'A beautiful haunting novel… looking at a familiar London through a frosty, snowy lens. Wonderful' Caryl Phillips
The London winter of 1947 is as cold as St Petersburg during the Revolution. Albertine, the wife of a British army officer often abroad on covert government business, finds herself increasingly lonely. Eager to distract herself with work, she takes a job as companion to the mysterious 'Monsieur Ka', a Russian émigré. As she is drawn into Ka’s dramatic past, her own life is shaken to its foundations. For in this family of former princes, there are present temptations which could profoundly affect her future.
Goldsworthy is an elegant writer, skilful at building atmosphere. Her fiction-within-fiction device is clever and intriguing ... the novel could hardly seem more of the moment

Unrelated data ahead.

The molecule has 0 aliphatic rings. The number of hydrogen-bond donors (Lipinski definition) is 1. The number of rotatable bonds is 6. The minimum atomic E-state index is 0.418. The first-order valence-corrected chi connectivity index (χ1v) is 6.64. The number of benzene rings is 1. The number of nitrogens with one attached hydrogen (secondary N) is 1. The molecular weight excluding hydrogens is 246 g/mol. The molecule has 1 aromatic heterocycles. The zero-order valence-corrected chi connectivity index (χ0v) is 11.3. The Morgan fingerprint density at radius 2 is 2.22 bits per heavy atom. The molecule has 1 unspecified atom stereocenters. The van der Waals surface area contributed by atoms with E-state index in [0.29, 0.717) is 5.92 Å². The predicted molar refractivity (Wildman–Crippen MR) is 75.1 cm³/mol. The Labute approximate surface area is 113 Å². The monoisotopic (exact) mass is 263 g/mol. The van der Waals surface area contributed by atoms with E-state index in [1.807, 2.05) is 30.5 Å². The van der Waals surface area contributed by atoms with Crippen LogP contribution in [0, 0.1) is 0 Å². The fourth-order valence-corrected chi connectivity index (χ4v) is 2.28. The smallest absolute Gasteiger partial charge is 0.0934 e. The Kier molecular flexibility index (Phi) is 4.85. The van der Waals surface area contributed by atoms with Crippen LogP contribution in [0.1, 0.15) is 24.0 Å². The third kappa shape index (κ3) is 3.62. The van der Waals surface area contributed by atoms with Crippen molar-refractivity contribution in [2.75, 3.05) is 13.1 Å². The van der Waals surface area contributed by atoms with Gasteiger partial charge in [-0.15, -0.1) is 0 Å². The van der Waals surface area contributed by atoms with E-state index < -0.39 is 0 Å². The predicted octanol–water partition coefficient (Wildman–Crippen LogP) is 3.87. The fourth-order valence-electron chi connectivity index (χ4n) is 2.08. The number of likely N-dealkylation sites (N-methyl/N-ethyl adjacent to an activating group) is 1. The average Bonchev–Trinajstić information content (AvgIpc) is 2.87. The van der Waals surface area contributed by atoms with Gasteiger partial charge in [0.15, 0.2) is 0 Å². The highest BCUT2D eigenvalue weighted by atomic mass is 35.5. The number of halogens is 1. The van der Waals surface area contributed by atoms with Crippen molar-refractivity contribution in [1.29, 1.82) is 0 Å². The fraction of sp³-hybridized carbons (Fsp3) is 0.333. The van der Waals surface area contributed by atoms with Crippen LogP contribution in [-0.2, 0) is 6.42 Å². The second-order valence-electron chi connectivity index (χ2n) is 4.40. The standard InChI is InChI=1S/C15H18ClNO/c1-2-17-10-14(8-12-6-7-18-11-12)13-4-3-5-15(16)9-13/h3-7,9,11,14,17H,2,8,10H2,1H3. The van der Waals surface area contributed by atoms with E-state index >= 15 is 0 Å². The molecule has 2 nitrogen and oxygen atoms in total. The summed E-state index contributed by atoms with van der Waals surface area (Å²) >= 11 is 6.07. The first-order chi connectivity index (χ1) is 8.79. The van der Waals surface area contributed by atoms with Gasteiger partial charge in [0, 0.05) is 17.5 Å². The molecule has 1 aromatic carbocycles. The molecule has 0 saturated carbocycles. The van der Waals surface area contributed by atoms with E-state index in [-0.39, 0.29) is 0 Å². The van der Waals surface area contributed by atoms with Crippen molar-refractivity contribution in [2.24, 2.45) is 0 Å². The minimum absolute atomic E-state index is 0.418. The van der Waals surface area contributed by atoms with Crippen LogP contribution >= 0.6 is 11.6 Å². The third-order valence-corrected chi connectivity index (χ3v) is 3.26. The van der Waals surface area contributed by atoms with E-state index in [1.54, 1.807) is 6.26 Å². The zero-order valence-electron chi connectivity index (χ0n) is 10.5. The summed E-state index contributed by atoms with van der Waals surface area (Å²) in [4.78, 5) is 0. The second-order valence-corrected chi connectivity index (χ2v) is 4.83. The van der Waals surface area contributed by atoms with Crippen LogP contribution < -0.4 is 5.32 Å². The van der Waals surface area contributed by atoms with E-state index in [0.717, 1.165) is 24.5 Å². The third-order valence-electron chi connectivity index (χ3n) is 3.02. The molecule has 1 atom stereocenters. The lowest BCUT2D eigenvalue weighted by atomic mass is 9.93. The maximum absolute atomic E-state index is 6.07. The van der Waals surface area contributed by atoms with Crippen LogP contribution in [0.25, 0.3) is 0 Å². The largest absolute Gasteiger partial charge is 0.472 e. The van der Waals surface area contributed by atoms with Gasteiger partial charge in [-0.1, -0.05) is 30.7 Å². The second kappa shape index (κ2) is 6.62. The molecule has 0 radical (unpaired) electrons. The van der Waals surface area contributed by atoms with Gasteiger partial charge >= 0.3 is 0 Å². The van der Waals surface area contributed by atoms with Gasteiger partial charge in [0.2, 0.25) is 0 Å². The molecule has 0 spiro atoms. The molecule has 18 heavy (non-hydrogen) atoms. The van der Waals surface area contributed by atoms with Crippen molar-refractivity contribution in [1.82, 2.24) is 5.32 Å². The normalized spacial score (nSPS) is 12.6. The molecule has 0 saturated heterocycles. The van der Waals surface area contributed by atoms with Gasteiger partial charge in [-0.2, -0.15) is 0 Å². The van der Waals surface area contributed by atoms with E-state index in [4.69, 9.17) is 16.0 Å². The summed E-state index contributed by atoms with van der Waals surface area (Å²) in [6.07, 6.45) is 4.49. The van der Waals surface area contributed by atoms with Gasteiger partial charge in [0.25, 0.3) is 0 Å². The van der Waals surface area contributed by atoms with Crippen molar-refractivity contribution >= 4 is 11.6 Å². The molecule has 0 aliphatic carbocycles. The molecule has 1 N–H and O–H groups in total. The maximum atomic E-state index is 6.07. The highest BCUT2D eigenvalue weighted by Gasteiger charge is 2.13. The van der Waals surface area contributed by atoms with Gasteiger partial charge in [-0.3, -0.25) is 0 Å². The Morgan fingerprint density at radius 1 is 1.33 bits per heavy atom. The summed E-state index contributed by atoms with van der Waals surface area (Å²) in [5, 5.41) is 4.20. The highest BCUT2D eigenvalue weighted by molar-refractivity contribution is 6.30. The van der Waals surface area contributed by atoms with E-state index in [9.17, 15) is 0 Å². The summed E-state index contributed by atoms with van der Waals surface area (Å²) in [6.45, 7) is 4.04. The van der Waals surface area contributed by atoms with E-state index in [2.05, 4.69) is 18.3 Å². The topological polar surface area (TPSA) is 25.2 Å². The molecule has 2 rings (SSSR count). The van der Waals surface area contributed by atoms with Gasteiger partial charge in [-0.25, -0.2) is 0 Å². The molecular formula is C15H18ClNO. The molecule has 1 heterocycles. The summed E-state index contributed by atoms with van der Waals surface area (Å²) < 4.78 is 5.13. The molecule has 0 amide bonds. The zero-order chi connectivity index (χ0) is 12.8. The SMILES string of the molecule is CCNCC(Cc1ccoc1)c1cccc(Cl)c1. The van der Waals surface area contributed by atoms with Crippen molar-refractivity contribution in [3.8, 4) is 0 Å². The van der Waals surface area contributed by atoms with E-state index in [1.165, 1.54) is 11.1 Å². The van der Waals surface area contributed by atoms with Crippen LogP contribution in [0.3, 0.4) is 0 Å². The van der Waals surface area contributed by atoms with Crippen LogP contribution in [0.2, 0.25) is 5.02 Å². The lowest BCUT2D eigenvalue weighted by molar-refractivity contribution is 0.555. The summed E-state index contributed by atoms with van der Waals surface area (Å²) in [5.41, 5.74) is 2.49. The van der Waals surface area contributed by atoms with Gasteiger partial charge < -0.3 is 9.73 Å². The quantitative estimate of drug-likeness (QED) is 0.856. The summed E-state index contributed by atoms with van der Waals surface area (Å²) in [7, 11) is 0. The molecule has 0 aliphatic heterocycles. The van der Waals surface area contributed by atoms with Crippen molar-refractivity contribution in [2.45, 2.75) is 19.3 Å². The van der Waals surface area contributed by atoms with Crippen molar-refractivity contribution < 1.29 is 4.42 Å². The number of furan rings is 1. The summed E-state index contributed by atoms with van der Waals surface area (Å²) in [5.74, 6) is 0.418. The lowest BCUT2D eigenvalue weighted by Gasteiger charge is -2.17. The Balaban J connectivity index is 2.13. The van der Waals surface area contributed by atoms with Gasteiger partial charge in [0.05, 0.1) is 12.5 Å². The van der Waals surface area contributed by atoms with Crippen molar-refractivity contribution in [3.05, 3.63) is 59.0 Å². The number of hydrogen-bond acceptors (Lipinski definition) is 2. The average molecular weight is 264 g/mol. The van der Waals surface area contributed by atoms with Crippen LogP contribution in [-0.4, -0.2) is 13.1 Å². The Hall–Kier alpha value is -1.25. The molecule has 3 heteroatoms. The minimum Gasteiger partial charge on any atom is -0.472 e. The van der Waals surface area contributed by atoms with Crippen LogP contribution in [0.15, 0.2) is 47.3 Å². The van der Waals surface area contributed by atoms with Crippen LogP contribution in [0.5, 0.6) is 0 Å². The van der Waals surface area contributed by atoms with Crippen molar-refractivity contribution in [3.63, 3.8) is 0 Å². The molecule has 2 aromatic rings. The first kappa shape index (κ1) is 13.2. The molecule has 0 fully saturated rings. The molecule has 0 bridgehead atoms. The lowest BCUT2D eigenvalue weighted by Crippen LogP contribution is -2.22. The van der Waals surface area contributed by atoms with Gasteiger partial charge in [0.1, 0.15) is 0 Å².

It often takes an emigre to describe a country most clearly, and Goldsworthy, who was born in Belgrade but has lived in London for 30 years, is proving a most accomplished poet of her adopted city ... A delight
In all three of her books, Goldsworthy has displayed a gift for creating atmosphere ... One of Goldsworthy’s strengths is the sensitivity with which she portrays the many marriages in the book ... Much of the pleasure of reading this remarkable novel comes from its passionate dedication to the power of stories.
In this subtle, intelligent novel, Albertine's narration of events in 1947, as her own story begins to carry reminders of Tolstoy's, proves poignant and effective
A beautiful haunting novel… looking at a familiar London through a frosty, snowy lens. Wonderful